Childress vs. the Pack – All About Frustration

There are plenty of negative things to point to in Brad Childress‘s resume, but perhaps the most damning is his 0-5 career record against the Packers.  Five game losing streaks to the cheesebrains are just not fun.  And it’s not like the Packers were that great his first year – they were only 8-8 (the same year we were 6-10).  Two of those five games were at the Metrodome, a place that often became a house of horrors for the Packers in the old days, but in neither case did homefield advantage translate into victory for Chilly.  A quick jog down memory lane for the fun of it:

November 12, 2006:  Brad Childress’s first home shot at Green Bay.  The Vikes come in 4-4 after a sloppy 9-3 loss to the Niners (and two weeks after getting shot down and field dressed by the Patriots).  The Purple fall behind 10-0 after the first but two Billy McMullen TDs in the second quarter, one after he recovered a Chester Taylor fumble in the endzone, make it 14-10.  Brett Favre hooks up with Donald Driver for an 82-yard TD to give the Pack a 17-14 lead going into the half.  This would be the end of the touchdown scoring for the day.  The Pack manage two field goals in the second half and the Vikings one, and the game ends with a 23-17 Packer win.  Favre’s statline: 24/42, 347 yards, 2 TDs, 0 INTs.  Donald Driver finishes with 191 yards and a TD on 6 catches.  Brad Johnson ends up 18/30 for 257 yards, 1 TD and 1 INT (I bet the Cowboys would take that about now).  And to those who lament the lameness of the current Vikings receiver corps:  The Vikes’ three leading wide-outs that day were the aforementioned Billy McMullen, Bethel Johnson and Travis Taylor.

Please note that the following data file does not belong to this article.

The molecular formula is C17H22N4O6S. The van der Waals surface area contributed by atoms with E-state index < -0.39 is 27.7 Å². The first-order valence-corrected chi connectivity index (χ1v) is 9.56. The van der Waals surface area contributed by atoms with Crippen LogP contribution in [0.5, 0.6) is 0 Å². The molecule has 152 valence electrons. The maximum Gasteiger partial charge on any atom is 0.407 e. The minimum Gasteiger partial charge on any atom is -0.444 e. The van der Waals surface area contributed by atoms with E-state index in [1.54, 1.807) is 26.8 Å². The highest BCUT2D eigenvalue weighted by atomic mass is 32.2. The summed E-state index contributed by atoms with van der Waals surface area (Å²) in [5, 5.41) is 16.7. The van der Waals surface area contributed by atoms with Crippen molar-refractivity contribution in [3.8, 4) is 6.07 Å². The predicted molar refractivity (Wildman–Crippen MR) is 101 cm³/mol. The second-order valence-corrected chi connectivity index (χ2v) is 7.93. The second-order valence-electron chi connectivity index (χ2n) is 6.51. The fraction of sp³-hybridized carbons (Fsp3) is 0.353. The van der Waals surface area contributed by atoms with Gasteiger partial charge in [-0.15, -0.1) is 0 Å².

December 21, 2006:  Childress’s first visit to Lambeau Field is a snoozer for the ages.  The sole touchdown is scored on a 3rd quarter interception return by Fred Smoot.  The remainder of the scoring is all courtesy of Packers kicker Dave Rayner – three field goals, the last, and game-winner, coming with 1:34 left in the game.  A lot of folks thought this would be Brett Favre’s last game at Lambeau Field, but of course he would come back and play one more year for the Packers.  It was not pretty for Brett:  It took him 50 attempts to accumulate 285 yards, 0 TDs and 2 picks.  It was even less pretty for Tarvaris Jackson, who by now had taken over for Firehose-Arm Johnson.  Jackson went 10-20 for 50 yards, 0 TDs and 1 INT in his first start.  The loss sent the Vikings to 6-9 on the season and well out of the playoff picture.  We had one more game left that season, but someone forgot to tell the players who would be destroyed 41-21 by the Rams.

September 30, 2007.  The Vikes are 1-2 after disappointing losses to the Lions and Chiefs.  They host a Packers team that is 3-0 on the season and riding high.  The Vikes start Kelly Holcomb in place of the injured Tarvaris Jackson, and Holcomb actually has a decent game, throwing for 258 yards, 1 TD and 1 INT.  Unfortunately, the Packers still have Brett Favre.  #4 throws for 344 yards, 2 TDs and 0 INTs in what would prove to be his last Dome appearance as a member of the Packers.  Favre gives the Packers the lead on a first quarter TD to Greg Jennings, his record-breaking 421st career TD pass, and the team ends up never relinquishing said lead.  The Vikes fail to score a touchdown until the fourth when Holcomb hooks up with Sidney Rice to make it 23-16, the score the game would end on.  Adrian Peterson has his third 100-yard game of the season, racking up 112 on just 12 carries.  Two weekends hence, Adrian will bust out for 224 yards against the Bears.